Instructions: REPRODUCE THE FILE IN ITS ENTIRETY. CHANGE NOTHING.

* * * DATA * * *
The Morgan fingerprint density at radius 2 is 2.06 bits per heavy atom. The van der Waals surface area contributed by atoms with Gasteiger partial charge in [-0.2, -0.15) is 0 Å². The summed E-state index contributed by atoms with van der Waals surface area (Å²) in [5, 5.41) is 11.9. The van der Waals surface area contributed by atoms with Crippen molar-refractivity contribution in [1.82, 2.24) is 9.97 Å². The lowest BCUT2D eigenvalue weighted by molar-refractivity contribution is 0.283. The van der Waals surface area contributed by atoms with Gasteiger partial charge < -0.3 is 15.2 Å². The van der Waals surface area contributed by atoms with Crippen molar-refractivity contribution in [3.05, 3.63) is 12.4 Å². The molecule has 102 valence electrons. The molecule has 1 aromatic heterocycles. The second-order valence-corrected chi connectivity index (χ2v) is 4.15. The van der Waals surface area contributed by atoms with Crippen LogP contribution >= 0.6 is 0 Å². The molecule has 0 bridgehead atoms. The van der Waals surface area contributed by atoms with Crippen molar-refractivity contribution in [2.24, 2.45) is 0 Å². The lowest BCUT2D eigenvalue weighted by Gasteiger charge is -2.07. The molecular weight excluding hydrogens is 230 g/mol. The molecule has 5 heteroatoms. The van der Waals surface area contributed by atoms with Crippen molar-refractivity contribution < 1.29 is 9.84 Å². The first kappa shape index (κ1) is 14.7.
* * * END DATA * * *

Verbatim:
The Morgan fingerprint density at radius 2 is 2.06 bits per heavy atom. The van der Waals surface area contributed by atoms with Gasteiger partial charge in [-0.2, -0.15) is 0 Å². The summed E-state index contributed by atoms with van der Waals surface area (Å²) in [5, 5.41) is 11.9. The van der Waals surface area contributed by atoms with Crippen molar-refractivity contribution in [1.82, 2.24) is 9.97 Å². The lowest BCUT2D eigenvalue weighted by molar-refractivity contribution is 0.283. The van der Waals surface area contributed by atoms with Gasteiger partial charge < -0.3 is 15.2 Å². The van der Waals surface area contributed by atoms with Crippen molar-refractivity contribution in [3.05, 3.63) is 12.4 Å². The molecule has 102 valence electrons. The molecule has 1 aromatic heterocycles. The second-order valence-corrected chi connectivity index (χ2v) is 4.15. The van der Waals surface area contributed by atoms with Crippen LogP contribution >= 0.6 is 0 Å². The molecule has 0 bridgehead atoms. The van der Waals surface area contributed by atoms with Crippen molar-refractivity contribution in [2.24, 2.45) is 0 Å². The lowest BCUT2D eigenvalue weighted by Gasteiger charge is -2.07. The molecular weight excluding hydrogens is 230 g/mol. The molecule has 5 heteroatoms. The van der Waals surface area contributed by atoms with Crippen molar-refractivity contribution < 1.29 is 9.84 Å². The first kappa shape index (κ1) is 14.7.